Recently, I read a great post by my friend Jessica that really got me thinking. She tackled the topic of lists–namely, the ones that have been suffusing the interwebs of late. Like Jessica, I’ve noticed that blogs, Facebook, the Huffington Post, Buzzfeed, and any number of other venues are loving the HECK out of lists these days. Lists for twenty-somethings, lists for new moms, lists for lifehackers, lists for college students. Everything was lists and nothing hurt. Especially when there were gifs. There should always be gifs.
I’ve gotta say, I’m extremely okay with this current profusion of lists. My love for lists is deep and abiding, so much so that I generally seem to leave a trail of them wherever I go. There are lists in my purse, on my bedside table, in my journal, in each of my myriad email accounts, covering my desk at work in a vaguely decipherable patchwork of sticky notes. They help me capture my racing thoughts and tame the many stray bits of information that it’s essential for me to remember (which is important when you’re the kind of person who’d forget your own head if it weren’t firmly attached to your body…).
Because of my love for lists, I believe in the power of them, and I tend to put a lot of faith in their ability to make sense of things. Their structure, their simple elegance, their succinctness, the satisfaction they afford when it comes time to cross something off of them–it’s like taking a particularly confusing or amorphous piece of life and packing it up into a neat, easy-to-understand box.
And that, in a nutshell, is what seems to me to be the driving force behind this current list-mania. Silly, gif-laden lists like this one or this one are just pure fun, and they’re appealing because they provide a quick, condensed way to get a little dose of humor. But when it comes to how-to or advice-giving lists, we crave that sense of structure, even when it comes from some random denizen of the internet who could be making stuff up to amuse themselves, for all we know. There’s something so attractive about reading through such a list, about seeing how you measure up to the guidelines it lays out, about using them as a benchmark to see how far you still have to go.
I’ve realized that, when I encounter a list that I find particularly applicable–for example, the endless parade of “How to Life” lists for twenty-somethings, or similarly, the “Sucky Things about Being Twenty-something” lists–I immediately zero in and start thinking about the ways each item applies to me–or doesn’t, as the case may be–and what that means for me, even if it’s something completely trivial.
For me, the charm of these lists lies in the reassuring feeling of having something, anything, to use as a way to get my bearings–to take my pulse, as it were, during this wildly uncertain time of life. It’s a snapshot view of how I measure up to those like me and those who have gone before me. Sometimes the lists address something that I’m too afraid or embarrassed to ask about, sometimes they take something ordinary and spin it in a way I’ve never considered before, and sometimes they simply feel like a confirmation that I’m on the right track. Now, don’t get me wrong; I’m not patterning my life around random lists created by some Joe Schmo I came across on the internet, and they’re not the only, nor the first, place I go for advice; not by a long shot. I suppose what I’m saying is that, for whatever it’s worth, there are definitely a few bits of wisdom I’ve gleaned from these lists that have stuck with me long after I took in the pithy, staccato sound bites they comprised, and it’s the hope that I’ll find more such bits that keeps me coming back.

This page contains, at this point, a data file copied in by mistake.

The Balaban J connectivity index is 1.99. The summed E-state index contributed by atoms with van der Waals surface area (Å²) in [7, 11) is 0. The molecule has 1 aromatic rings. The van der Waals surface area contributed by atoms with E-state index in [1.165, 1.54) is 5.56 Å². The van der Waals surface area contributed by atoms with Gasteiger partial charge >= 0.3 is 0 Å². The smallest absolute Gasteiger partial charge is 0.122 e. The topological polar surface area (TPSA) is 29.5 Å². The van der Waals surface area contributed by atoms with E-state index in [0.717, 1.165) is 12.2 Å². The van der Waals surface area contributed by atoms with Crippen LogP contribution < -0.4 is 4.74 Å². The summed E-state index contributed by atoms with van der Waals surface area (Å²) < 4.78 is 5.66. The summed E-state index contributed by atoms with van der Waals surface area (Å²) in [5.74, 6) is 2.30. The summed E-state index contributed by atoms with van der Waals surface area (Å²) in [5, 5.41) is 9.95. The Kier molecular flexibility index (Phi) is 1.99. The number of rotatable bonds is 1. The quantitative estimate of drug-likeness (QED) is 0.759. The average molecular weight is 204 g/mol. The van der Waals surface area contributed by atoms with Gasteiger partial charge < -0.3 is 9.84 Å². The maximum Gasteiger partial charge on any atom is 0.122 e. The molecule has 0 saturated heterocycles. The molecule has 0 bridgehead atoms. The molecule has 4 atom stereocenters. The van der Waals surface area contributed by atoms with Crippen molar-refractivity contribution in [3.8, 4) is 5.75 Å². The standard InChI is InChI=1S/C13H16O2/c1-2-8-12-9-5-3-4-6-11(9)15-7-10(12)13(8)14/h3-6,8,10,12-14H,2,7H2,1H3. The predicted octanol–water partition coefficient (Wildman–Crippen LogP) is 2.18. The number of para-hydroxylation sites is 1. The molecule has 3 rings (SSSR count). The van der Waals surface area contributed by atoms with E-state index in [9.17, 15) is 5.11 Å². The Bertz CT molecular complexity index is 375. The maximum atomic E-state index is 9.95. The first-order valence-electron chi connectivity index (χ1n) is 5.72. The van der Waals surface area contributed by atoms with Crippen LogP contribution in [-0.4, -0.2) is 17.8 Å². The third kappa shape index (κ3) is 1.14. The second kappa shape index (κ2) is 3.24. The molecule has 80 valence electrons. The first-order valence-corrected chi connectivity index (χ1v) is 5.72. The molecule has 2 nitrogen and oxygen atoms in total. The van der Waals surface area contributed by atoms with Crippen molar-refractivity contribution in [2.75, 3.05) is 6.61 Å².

However, there is a downside to this desire for structure–amid my enthusiasm for lists, it’s sometimes hard to cull the good from the bad. As evidenced by this list about things to do before marriage that Jessica mentioned in her post, you may find gems like “Face one of your biggest fears. Be it skydiving, public speaking, or dining in public alone” (pretty decent advice, by all accounts), but there are also questionable items like “Try having a friend with benefits. If only to make sure that friend you always had a crush on doesn’t somehow become ‘the one who got away.’” (Um, no.), and oftentimes, both types even show up in the same list. Because it’s easy to take these lists in at a glance, sometimes the less-worthy stuff can slip by. The more I read these things, though, the more I’m aware of the fact that they should be taken with a big hunk of salt.
So what does it all mean? How should we forge ahead into this endless sea of lists? Well, I leave you with this one to sum it up. Because I love lame jokes, and so do you, or you would never visit this blog…
1. Like anything, this trend has its good and its bad points. Have fun diving into lists, but watch out for the occasional leech (and the occasional bad metaphor. They are also treacherous…).
2. Come for the gifs, stay for the epiphanies (few and far between though they may sometimes be).
3. There’s a definite difference between good advice and platitudes, though it’s a fine line sometimes.
4. Something that’s good advice for someone might not be for you; if something seems off, it probably is, even if the rest of the list is sound.
5. And most importantly, don’t take lists (or yourself) too seriously! Ain’t nobody got time for that.